WHEN I was 11 months old, on a train journey with my parents from Patna to Deolali, my temperature hit 104 degrees. At the end of the journey, doctors announced that the fever was just a symptom; I had polio. “But I must congratulate you,” the doctor told my mother. “Your child has survived.”
I walked with a limp all my childhood, my right leg shorter, thinner and weaker than my left. I needed corrective padding on my right shoe and spent hours on physiotherapy. No other child in my convent school had polio — in the ’70s, people like us, sons and daughters of middle-class, urban officers of the Indian Army, had better access to medical care. I was an aberration, a curiosity.
If these things didn’t remind me every day that I was different — a somewhat lesser child — there was the word: lungdee (cripple, in the female form). Children would whisper it at me and run away, giggling. As I grew up, men in the streets would, on any given day, have the choice to either throw a catcall or a leering “Ay, lungdee!” my way.
I would even hear lowered voices in our family kitchen. Visiting aunts would tell my mother that my parents should save a large dowry because a good groom is hard to come by for crippled girls, even one as beautiful as me. Beautiful. The physical attractiveness of my face, people said, would help with the sorrow of my leg.
The thing is, I never felt beautiful. I had low self-esteem. It wasn’t that I had polio. Clearly, polio had me.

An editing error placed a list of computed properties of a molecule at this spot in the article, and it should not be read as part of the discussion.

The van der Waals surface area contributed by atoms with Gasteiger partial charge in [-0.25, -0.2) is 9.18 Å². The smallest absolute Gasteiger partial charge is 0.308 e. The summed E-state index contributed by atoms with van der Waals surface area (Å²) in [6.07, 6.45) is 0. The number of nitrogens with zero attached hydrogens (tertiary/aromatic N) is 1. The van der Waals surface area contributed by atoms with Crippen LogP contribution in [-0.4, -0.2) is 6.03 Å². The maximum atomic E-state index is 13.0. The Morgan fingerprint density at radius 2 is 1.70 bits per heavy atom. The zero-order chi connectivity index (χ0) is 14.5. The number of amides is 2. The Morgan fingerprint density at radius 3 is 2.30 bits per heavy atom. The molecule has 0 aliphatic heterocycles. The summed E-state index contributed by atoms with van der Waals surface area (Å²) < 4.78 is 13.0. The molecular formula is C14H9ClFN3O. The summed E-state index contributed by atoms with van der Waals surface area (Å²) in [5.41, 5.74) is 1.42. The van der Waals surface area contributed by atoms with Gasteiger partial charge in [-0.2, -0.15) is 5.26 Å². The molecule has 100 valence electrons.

Years later, after a 10-year career in journalism, in which I sought stories of other lesser people to write about, I was driving one day in Baton Rouge, Louisiana, where I was working on my PhD. My son was with me in the backseat when a driver hit my car and it went hurtling into a tree. My child was safe, but my left leg, which had carried me all my life, took the impact. My ankle was mangled in the brakes and lost forever. Surgeons reconstructed things in there with plates and rods and eventually a fake ankle, an implant.
Confined to a wheelchair for a few months, I gained weight. For the second time in my life, I spent hours on physiotherapy. My doctor told me that the only exercise I was allowed for a while was swimming. Painfully self-conscious of my misshapen legs, I hadn’t put my body in a bathing suit since I was a child, even though I loved swimming. But, now, I had to exercise. The muscles in my polio leg were atrophying with the immobility of my body.
I struggled into a swimsuit. I looked in the mirror. The surgical scars, the extra pounds, the atrophied muscles, unwrapped, on display, pulled themselves together to present a picture of a remarkably striking woman. I was shocked. I stood there, waiting for the feeling to pass, the feeling that I was, in fact, beautiful. But it didn’t. And I am not talking about inner beauty. I am talking about a dead honest, sharp, straight-on sense of physical beauty.
I have no idea what happened in the mirror that day, but as I hobbled down the deck of the pool on my crutches, I smiled at people and noticed that they were looking into my eyes, not at my legs. If they did look at my legs, it was to help me down into the pool. I felt dazzling.
That feeling hasn’t gone away. I am in chronic, often debilitating pain, but I enjoy putting together my clothes as a statement of an inexpensive-yet-stylish personal aesthetic. As I walk down the streets of Seattle, I know I am limping, more than I ever did as a child. But it took broken bones and naked disabilities to reconstruct my sense of my physical form. And though I will never place a premium on physical beauty, I cannot help that the woman in the mirror thinks that she’s drop-dead gorgeous.